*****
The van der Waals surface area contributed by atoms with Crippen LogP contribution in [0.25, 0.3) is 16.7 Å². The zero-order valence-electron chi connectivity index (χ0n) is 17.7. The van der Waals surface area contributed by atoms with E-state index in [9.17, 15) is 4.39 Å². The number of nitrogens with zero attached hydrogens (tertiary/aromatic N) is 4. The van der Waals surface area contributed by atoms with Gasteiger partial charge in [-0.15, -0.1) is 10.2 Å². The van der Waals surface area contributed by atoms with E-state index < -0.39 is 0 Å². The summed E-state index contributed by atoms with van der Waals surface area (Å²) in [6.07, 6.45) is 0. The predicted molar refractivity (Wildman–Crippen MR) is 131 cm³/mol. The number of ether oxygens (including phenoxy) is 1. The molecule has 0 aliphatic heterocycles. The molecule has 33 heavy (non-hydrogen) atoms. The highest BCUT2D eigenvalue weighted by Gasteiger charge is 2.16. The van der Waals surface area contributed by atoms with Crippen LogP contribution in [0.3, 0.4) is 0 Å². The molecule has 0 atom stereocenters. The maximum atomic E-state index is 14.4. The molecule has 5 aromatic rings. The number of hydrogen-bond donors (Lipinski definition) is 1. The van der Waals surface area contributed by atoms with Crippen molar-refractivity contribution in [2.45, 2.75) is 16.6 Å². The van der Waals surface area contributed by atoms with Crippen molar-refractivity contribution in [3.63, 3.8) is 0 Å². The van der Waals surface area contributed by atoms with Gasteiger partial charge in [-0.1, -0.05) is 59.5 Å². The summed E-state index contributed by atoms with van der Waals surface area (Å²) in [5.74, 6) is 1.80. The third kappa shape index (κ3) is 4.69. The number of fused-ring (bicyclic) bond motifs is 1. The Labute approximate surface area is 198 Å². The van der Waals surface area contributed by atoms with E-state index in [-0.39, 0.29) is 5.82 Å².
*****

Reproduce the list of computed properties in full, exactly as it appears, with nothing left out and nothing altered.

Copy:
The van der Waals surface area contributed by atoms with Crippen LogP contribution in [0.25, 0.3) is 16.7 Å². The zero-order valence-electron chi connectivity index (χ0n) is 17.7. The van der Waals surface area contributed by atoms with E-state index in [9.17, 15) is 4.39 Å². The number of nitrogens with zero attached hydrogens (tertiary/aromatic N) is 4. The van der Waals surface area contributed by atoms with Gasteiger partial charge in [-0.15, -0.1) is 10.2 Å². The van der Waals surface area contributed by atoms with E-state index < -0.39 is 0 Å². The summed E-state index contributed by atoms with van der Waals surface area (Å²) in [6.07, 6.45) is 0. The predicted molar refractivity (Wildman–Crippen MR) is 131 cm³/mol. The number of ether oxygens (including phenoxy) is 1. The molecule has 0 aliphatic heterocycles. The molecule has 33 heavy (non-hydrogen) atoms. The highest BCUT2D eigenvalue weighted by Gasteiger charge is 2.16. The van der Waals surface area contributed by atoms with Crippen LogP contribution in [0.3, 0.4) is 0 Å². The molecule has 0 atom stereocenters. The maximum atomic E-state index is 14.4. The molecule has 5 aromatic rings. The number of hydrogen-bond donors (Lipinski definition) is 1. The van der Waals surface area contributed by atoms with Crippen molar-refractivity contribution in [2.45, 2.75) is 16.6 Å². The van der Waals surface area contributed by atoms with Crippen molar-refractivity contribution in [3.63, 3.8) is 0 Å². The van der Waals surface area contributed by atoms with Gasteiger partial charge in [-0.1, -0.05) is 59.5 Å². The summed E-state index contributed by atoms with van der Waals surface area (Å²) in [5.74, 6) is 1.80. The third kappa shape index (κ3) is 4.69. The number of fused-ring (bicyclic) bond motifs is 1. The Labute approximate surface area is 198 Å². The van der Waals surface area contributed by atoms with E-state index in [-0.39, 0.29) is 5.82 Å².